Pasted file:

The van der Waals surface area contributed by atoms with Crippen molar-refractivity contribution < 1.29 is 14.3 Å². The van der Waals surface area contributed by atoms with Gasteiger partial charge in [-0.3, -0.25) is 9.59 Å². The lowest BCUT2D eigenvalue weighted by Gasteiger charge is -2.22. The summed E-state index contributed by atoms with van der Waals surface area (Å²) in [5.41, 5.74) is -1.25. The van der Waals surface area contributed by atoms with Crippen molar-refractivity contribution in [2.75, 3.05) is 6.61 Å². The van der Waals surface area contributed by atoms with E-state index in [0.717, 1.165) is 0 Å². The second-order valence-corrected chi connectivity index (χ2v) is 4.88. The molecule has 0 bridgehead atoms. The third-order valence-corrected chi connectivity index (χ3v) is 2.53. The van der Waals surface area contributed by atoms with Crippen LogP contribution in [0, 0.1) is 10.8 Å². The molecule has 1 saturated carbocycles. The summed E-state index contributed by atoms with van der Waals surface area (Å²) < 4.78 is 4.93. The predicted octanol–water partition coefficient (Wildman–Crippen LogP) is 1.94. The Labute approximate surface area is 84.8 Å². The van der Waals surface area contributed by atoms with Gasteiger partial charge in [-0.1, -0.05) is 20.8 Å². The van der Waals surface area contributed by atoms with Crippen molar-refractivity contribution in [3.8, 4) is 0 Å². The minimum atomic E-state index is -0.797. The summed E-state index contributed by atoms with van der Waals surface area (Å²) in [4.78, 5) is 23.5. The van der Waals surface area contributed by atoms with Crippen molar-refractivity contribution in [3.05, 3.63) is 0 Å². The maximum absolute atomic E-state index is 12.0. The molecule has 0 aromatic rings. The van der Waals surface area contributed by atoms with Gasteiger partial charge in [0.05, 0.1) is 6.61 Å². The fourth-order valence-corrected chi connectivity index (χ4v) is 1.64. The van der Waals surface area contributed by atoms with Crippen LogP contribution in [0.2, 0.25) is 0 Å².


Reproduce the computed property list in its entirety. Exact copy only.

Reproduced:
The van der Waals surface area contributed by atoms with Crippen molar-refractivity contribution < 1.29 is 14.3 Å². The van der Waals surface area contributed by atoms with Gasteiger partial charge in [-0.3, -0.25) is 9.59 Å². The lowest BCUT2D eigenvalue weighted by Gasteiger charge is -2.22. The summed E-state index contributed by atoms with van der Waals surface area (Å²) in [5.41, 5.74) is -1.25. The van der Waals surface area contributed by atoms with Crippen molar-refractivity contribution in [2.75, 3.05) is 6.61 Å². The van der Waals surface area contributed by atoms with E-state index in [0.717, 1.165) is 0 Å². The second-order valence-corrected chi connectivity index (χ2v) is 4.88. The molecule has 0 bridgehead atoms. The third-order valence-corrected chi connectivity index (χ3v) is 2.53. The van der Waals surface area contributed by atoms with Crippen LogP contribution in [0, 0.1) is 10.8 Å². The molecule has 1 saturated carbocycles. The summed E-state index contributed by atoms with van der Waals surface area (Å²) < 4.78 is 4.93. The predicted octanol–water partition coefficient (Wildman–Crippen LogP) is 1.94. The Labute approximate surface area is 84.8 Å². The van der Waals surface area contributed by atoms with Gasteiger partial charge in [-0.1, -0.05) is 20.8 Å². The van der Waals surface area contributed by atoms with Crippen molar-refractivity contribution in [3.8, 4) is 0 Å². The minimum atomic E-state index is -0.797. The summed E-state index contributed by atoms with van der Waals surface area (Å²) in [4.78, 5) is 23.5. The van der Waals surface area contributed by atoms with Crippen molar-refractivity contribution in [3.05, 3.63) is 0 Å². The maximum absolute atomic E-state index is 12.0. The molecule has 0 aromatic rings. The van der Waals surface area contributed by atoms with Gasteiger partial charge in [0.05, 0.1) is 6.61 Å². The fourth-order valence-corrected chi connectivity index (χ4v) is 1.64. The van der Waals surface area contributed by atoms with Crippen LogP contribution in [0.2, 0.25) is 0 Å².